Radical Acceptance

Radical Acceptance is this week’s DBT concept/practice/homework. Radical acceptance is the skill of accepting the things you can’t change, á la the Serenity Prayer. The radical part indicates that it is complete and total. The acceptance part is seeing reality for what it is, even if you don’t like it.

Radical Acceptance = “It is what it is.”

I’m coming to understand radical acceptance as a choice, a practice even. Whenever I see myself getting tangled up in non-acceptance (anger, denial, bitterness, self-pity), I acknowledge it and let it go, opening myself up to accepting reality as it is. Over and over again. This is called “turning the mind” in DBT-speak.

It feels like I have found a Zen practice group, except that they call it DBT and it is focused on borderline folks. There is other stuff in DBT that is not based in Zen, but cognitive therapy. But it really gets my notice that the chapter on dialectics in our workbook is entitled “Walking the Middle Path.”

Radical acceptance involves trust—trusting that the universe is indeed perfect and complete, just as it is. That I am perfect and complete: Jun (pure, immaculate, undefiled, perfect) and en (the enso—complete, total, encompassing everything). It’s right there in my name: Jun’en, perfect and complete.

Here’s to realizing that, over and over again, in the present moment. I could say I’m not there yet, but I am here and right now, here is sufficient. Even that is too much, even that includes judgment.

I am here. In that is everything.

2 thoughts on “Radical Acceptance

  1. stumbled upon your site while searching for the name of the Big Comfy Couch episode about Winter Solstice and went to check some of your more recent posts . A friend of mine is in DBT I think (dialectic behavior therapy, or something like that, right?) and was raving about it… wonder if there is a couple’s course locally, hubby and I have been having trouble getting on the same wavelength and he’s just been so darn grumpy lately (mostly from sleep deprivation he says, given that he’s been picking up the slack because I have been unwell). We have two boys (3.5 yrs and 5.5mo) and family near Toronto (we’re in Cleveland, Ohio), and my hubby’s grandmothers were Buddhist (he’s Chinese) but he wasn’t raised as such since his parents converted to Christianity in their youth. We’re Unitarian Universalists, he’s been casually exploring Taoism off-and-on (more off than on) for a few years.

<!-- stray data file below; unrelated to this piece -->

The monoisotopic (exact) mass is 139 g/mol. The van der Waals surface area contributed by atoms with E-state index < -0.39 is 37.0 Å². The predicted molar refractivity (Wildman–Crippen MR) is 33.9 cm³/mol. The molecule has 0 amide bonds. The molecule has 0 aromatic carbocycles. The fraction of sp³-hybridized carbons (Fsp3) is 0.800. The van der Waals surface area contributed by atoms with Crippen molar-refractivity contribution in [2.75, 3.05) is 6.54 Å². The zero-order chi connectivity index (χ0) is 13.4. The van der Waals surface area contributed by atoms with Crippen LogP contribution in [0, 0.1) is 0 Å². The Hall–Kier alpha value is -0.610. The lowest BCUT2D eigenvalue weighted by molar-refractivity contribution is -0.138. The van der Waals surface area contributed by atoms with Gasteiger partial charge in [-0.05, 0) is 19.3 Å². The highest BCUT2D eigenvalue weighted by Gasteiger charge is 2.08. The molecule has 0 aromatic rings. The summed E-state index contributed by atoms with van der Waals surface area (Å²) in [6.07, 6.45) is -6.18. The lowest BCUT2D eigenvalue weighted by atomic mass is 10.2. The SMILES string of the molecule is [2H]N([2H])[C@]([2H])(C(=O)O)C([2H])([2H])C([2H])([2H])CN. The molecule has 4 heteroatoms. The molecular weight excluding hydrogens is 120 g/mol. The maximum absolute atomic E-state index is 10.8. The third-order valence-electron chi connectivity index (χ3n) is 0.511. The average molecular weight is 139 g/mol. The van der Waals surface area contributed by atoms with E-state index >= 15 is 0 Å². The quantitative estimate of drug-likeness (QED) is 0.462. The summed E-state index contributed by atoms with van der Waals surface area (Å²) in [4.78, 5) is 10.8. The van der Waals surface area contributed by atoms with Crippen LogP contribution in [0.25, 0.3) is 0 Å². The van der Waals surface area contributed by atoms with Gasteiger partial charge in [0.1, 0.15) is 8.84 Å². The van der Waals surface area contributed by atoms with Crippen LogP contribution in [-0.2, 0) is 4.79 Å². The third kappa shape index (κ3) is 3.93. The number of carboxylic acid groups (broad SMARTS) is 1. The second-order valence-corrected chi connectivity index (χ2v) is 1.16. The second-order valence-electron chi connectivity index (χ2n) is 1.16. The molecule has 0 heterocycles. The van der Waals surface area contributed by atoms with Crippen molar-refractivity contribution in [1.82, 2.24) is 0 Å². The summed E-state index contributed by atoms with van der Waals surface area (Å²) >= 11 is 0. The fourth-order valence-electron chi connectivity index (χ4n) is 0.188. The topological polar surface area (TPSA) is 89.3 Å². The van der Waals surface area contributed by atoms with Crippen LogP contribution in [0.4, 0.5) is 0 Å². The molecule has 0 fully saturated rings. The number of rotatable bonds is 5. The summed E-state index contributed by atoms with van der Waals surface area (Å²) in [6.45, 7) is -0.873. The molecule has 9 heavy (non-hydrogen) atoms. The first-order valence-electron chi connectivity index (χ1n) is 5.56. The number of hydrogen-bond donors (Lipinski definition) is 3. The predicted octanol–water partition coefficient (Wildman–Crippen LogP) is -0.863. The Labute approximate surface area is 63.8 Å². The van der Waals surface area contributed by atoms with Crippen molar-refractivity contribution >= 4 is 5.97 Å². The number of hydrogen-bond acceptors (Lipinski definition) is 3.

For some more ways to share your faith with your child, look for “Dharma Family Traditions” by Sandy Eastoak

    can’t type more, baby trying to “help”

  2. I know the episode of Big Comfy Couch that you’re talking about! It’s called “Comfy and Joy” (http://www.tv.com/the-big-comfy-couch/comfy-and-joy/episode/307945/summary.html?tag=ep_list;title;51) I love the way they stay up all night just so they can see the sunrise together.

    It reminds me of the Morning Star Vigil that we recently held at Rohatsu session. We stay up all night meditating and celebrating the coming of the morning star (dawn) and Buddha’s enlightenment.

    DBT is an amazing therapy. One of the leaders of our group said the first day that she thought *everybody* could benefit from DBT, as it teaches skills for living.

    Thanks for the book suggestion–I will track it down. Happy solstice to you and yours!

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